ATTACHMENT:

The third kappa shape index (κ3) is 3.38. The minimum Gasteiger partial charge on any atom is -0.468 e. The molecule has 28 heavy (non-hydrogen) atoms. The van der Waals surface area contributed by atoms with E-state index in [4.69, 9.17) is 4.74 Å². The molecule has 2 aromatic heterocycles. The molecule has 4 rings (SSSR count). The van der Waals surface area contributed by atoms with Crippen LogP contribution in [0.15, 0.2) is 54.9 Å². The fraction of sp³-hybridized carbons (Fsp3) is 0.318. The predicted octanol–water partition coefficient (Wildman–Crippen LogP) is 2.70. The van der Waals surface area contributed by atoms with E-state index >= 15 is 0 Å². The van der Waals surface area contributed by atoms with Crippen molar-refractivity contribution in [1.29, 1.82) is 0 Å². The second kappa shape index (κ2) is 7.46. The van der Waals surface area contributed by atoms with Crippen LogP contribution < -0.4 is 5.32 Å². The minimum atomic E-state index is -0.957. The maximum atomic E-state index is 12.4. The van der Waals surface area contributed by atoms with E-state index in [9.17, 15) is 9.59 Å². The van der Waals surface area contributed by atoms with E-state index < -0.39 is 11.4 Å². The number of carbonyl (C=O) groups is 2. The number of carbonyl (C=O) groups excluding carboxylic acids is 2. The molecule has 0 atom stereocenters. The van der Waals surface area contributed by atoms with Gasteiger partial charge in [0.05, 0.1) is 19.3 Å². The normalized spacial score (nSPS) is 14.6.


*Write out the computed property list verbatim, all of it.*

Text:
The third kappa shape index (κ3) is 3.38. The minimum Gasteiger partial charge on any atom is -0.468 e. The molecule has 28 heavy (non-hydrogen) atoms. The van der Waals surface area contributed by atoms with E-state index in [4.69, 9.17) is 4.74 Å². The molecule has 2 aromatic heterocycles. The molecule has 4 rings (SSSR count). The van der Waals surface area contributed by atoms with Crippen LogP contribution in [0.15, 0.2) is 54.9 Å². The fraction of sp³-hybridized carbons (Fsp3) is 0.318. The predicted octanol–water partition coefficient (Wildman–Crippen LogP) is 2.70. The van der Waals surface area contributed by atoms with E-state index >= 15 is 0 Å². The van der Waals surface area contributed by atoms with Crippen molar-refractivity contribution in [1.29, 1.82) is 0 Å². The second kappa shape index (κ2) is 7.46. The van der Waals surface area contributed by atoms with Crippen LogP contribution < -0.4 is 5.32 Å². The minimum atomic E-state index is -0.957. The maximum atomic E-state index is 12.4. The van der Waals surface area contributed by atoms with E-state index in [9.17, 15) is 9.59 Å². The van der Waals surface area contributed by atoms with E-state index < -0.39 is 11.4 Å². The number of carbonyl (C=O) groups is 2. The number of carbonyl (C=O) groups excluding carboxylic acids is 2. The molecule has 0 atom stereocenters. The van der Waals surface area contributed by atoms with Gasteiger partial charge in [0.05, 0.1) is 19.3 Å². The normalized spacial score (nSPS) is 14.6.